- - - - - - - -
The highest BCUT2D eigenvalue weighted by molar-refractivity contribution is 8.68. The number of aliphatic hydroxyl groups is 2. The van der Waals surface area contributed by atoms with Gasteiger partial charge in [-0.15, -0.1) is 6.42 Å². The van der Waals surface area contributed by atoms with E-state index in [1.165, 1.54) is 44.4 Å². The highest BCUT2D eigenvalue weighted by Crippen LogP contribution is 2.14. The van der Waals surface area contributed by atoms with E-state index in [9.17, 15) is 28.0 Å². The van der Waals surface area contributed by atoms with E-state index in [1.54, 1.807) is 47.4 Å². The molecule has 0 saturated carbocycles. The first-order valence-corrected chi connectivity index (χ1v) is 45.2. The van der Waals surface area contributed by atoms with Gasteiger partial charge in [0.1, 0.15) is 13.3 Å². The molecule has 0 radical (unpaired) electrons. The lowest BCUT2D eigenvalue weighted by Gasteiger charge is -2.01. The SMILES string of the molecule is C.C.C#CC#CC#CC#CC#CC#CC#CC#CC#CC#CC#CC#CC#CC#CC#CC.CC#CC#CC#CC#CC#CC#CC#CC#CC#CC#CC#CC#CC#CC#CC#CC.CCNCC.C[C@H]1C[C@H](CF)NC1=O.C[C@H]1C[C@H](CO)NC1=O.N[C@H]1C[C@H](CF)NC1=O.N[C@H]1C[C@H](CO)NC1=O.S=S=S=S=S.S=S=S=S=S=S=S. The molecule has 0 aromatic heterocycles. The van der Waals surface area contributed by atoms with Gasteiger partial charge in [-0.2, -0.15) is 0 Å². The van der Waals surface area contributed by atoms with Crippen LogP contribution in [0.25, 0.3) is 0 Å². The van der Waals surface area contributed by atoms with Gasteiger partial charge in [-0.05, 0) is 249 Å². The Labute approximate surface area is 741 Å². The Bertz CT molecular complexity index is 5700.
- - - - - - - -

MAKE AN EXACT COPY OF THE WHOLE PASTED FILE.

The highest BCUT2D eigenvalue weighted by molar-refractivity contribution is 8.68. The number of aliphatic hydroxyl groups is 2. The van der Waals surface area contributed by atoms with Gasteiger partial charge in [-0.15, -0.1) is 6.42 Å². The van der Waals surface area contributed by atoms with E-state index in [1.165, 1.54) is 44.4 Å². The highest BCUT2D eigenvalue weighted by Crippen LogP contribution is 2.14. The van der Waals surface area contributed by atoms with E-state index in [9.17, 15) is 28.0 Å². The van der Waals surface area contributed by atoms with E-state index in [1.54, 1.807) is 47.4 Å². The molecule has 0 saturated carbocycles. The first-order valence-corrected chi connectivity index (χ1v) is 45.2. The van der Waals surface area contributed by atoms with Gasteiger partial charge in [0.1, 0.15) is 13.3 Å². The molecule has 0 radical (unpaired) electrons. The lowest BCUT2D eigenvalue weighted by Gasteiger charge is -2.01. The SMILES string of the molecule is C.C.C#CC#CC#CC#CC#CC#CC#CC#CC#CC#CC#CC#CC#CC#CC#CC.CC#CC#CC#CC#CC#CC#CC#CC#CC#CC#CC#CC#CC#CC#CC#CC.CCNCC.C[C@H]1C[C@H](CF)NC1=O.C[C@H]1C[C@H](CO)NC1=O.N[C@H]1C[C@H](CF)NC1=O.N[C@H]1C[C@H](CO)NC1=O.S=S=S=S=S.S=S=S=S=S=S=S. The molecule has 0 aromatic heterocycles. The van der Waals surface area contributed by atoms with Gasteiger partial charge in [-0.2, -0.15) is 0 Å². The van der Waals surface area contributed by atoms with Crippen LogP contribution in [0.25, 0.3) is 0 Å². The van der Waals surface area contributed by atoms with Gasteiger partial charge in [-0.05, 0) is 249 Å². The Labute approximate surface area is 741 Å². The Bertz CT molecular complexity index is 5700.